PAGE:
Tuesday, February 25, 2014

First sign of grace

There are many ways to read the Bible.  Some have tried to start at the front, while others start with the gospels, and yet still others just pick a random place to start.  Some friends of ours were talking last night about how they have started to read the Bible, chronologically.  I've never done that before, so I thought it would be interesting just to see how everything played out if you read it like that.  It's amazing what you can get from the same passage when you look at it from another angle.  (Change in View)

Anyway, so I began with the ever so popular first three chapters of Genesis.  Most of us have either read it or heard the story so many times.  It starts off with creation and ends with God sending out Adam and Eve after they have been disobedient. 

What I saw this time, was something different than what I have ever seen before.  From my earliest memories, I only remember people speaking of the Tree of Knowledge of Good and Evil.  I have heard about the Tree of Life, but for as long as I can remember it was always either skimmed over or grouped into the same tree as the Tree of Knowledge of Good and Evil.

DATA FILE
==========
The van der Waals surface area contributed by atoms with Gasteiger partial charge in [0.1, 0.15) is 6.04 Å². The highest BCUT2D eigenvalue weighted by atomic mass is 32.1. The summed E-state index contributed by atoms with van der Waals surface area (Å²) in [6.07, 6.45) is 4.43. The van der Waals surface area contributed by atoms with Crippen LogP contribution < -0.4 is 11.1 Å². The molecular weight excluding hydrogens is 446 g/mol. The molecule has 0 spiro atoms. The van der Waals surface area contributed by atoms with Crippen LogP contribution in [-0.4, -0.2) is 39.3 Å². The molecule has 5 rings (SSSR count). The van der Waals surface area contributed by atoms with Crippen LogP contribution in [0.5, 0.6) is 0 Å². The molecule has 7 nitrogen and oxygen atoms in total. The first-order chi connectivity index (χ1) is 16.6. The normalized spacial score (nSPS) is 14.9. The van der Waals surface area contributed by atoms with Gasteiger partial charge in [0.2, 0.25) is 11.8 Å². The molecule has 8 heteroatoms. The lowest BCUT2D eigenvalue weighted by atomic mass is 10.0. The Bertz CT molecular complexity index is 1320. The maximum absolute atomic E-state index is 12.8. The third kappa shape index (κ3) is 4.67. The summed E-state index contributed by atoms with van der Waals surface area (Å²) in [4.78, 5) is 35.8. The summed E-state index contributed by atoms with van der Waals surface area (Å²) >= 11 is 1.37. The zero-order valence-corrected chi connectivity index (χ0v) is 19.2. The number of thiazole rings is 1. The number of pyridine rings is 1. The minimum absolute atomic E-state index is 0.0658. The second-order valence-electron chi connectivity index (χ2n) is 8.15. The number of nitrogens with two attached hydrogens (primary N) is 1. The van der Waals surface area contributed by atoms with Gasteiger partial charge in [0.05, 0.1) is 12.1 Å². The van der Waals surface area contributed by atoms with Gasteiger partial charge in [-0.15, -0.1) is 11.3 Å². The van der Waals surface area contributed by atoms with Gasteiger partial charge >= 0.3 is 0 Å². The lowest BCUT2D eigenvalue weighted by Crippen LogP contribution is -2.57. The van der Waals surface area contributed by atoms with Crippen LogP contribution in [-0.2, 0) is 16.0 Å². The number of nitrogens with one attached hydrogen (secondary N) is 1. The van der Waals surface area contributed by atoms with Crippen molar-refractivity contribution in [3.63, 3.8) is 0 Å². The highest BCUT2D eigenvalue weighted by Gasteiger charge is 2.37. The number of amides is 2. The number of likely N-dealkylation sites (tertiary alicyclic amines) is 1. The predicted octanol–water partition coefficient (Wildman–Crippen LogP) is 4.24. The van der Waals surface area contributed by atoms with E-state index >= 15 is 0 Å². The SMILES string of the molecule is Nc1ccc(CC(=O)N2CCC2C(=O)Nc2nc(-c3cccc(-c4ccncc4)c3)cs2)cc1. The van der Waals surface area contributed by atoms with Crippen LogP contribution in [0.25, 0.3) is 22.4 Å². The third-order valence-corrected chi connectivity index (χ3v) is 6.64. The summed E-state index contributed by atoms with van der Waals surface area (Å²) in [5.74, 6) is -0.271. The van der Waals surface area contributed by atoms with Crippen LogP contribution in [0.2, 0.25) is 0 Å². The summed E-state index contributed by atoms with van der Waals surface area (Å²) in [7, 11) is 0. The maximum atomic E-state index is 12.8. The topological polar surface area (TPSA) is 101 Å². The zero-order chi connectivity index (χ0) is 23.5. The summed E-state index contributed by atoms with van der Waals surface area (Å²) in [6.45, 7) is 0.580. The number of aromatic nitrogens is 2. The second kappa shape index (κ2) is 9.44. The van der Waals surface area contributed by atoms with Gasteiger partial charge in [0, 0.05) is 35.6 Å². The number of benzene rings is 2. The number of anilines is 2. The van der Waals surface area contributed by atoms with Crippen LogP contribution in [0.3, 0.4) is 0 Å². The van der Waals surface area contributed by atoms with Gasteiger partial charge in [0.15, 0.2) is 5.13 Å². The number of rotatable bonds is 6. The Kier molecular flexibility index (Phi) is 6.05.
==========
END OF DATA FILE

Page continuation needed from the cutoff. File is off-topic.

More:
As I read over it and raelized they were actually two seperate trees, one that represents life and one that represents death, it began to change their story for me a little bit.

Could it be that when God sent Adam and Eve away from the garden, that it wasn't necissarily to punish them, (albeit they were cursed) but rather to extend them grace?

I know it sounds a little odd to think of a "punishment" as showing grace, but if you consider the fact if they had stayed in the garden and continued to eat of the tree of life their physical bodies would never die.  If their physical bodies didn't die, they would have had to continually deal with sin.  God gave them grace in allowing them to physically die, so that they could be reunited with Him once again.

I know the thought seems so simple, but it is so easy to overlook.  I wonder how many places in the Old Testament that we see God as being a harsh, brutal, vengful God when rather He is either allowing us to have what we have asked for or He is showing us grace in a way that seems wrong to us.

Once you understand this idea, you can consider what areas of life God might have been showing us grace, but we see it only as a punishment.  We almost never know all of the facts surrounding our circumstances.  Sometimes, our "punishment" could really be God showing us grace and keeping us from what could be.

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